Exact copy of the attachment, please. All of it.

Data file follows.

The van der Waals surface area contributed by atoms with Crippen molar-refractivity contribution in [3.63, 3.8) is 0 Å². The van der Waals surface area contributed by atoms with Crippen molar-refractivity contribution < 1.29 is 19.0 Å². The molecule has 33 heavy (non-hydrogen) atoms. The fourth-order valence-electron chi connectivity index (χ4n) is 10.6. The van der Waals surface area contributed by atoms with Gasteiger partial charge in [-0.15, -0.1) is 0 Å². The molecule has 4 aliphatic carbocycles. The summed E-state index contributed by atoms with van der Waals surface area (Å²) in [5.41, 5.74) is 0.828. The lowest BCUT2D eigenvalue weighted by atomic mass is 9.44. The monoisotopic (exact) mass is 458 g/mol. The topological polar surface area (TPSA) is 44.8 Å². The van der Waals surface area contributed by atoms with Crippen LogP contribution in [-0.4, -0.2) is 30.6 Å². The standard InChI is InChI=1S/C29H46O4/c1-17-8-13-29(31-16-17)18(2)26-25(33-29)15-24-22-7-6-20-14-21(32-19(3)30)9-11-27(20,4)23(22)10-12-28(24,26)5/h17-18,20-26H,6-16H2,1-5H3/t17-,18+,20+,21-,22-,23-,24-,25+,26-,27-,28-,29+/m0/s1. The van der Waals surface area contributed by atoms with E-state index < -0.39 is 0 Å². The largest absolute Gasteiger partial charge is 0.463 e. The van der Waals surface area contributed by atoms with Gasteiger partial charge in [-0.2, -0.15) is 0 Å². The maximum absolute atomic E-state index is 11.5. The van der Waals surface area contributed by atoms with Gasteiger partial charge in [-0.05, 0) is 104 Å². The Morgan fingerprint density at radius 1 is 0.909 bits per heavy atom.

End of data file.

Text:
The van der Waals surface area contributed by atoms with Crippen molar-refractivity contribution in [3.63, 3.8) is 0 Å². The van der Waals surface area contributed by atoms with Crippen molar-refractivity contribution < 1.29 is 19.0 Å². The molecule has 33 heavy (non-hydrogen) atoms. The fourth-order valence-electron chi connectivity index (χ4n) is 10.6. The van der Waals surface area contributed by atoms with Gasteiger partial charge in [-0.15, -0.1) is 0 Å². The molecule has 4 aliphatic carbocycles. The summed E-state index contributed by atoms with van der Waals surface area (Å²) in [5.41, 5.74) is 0.828. The lowest BCUT2D eigenvalue weighted by atomic mass is 9.44. The monoisotopic (exact) mass is 458 g/mol. The topological polar surface area (TPSA) is 44.8 Å². The van der Waals surface area contributed by atoms with Crippen LogP contribution in [-0.4, -0.2) is 30.6 Å². The standard InChI is InChI=1S/C29H46O4/c1-17-8-13-29(31-16-17)18(2)26-25(33-29)15-24-22-7-6-20-14-21(32-19(3)30)9-11-27(20,4)23(22)10-12-28(24,26)5/h17-18,20-26H,6-16H2,1-5H3/t17-,18+,20+,21-,22-,23-,24-,25+,26-,27-,28-,29+/m0/s1. The van der Waals surface area contributed by atoms with E-state index < -0.39 is 0 Å². The largest absolute Gasteiger partial charge is 0.463 e. The van der Waals surface area contributed by atoms with Gasteiger partial charge in [-0.2, -0.15) is 0 Å². The maximum absolute atomic E-state index is 11.5. The van der Waals surface area contributed by atoms with Gasteiger partial charge in [-0.05, 0) is 104 Å². The Morgan fingerprint density at radius 1 is 0.909 bits per heavy atom.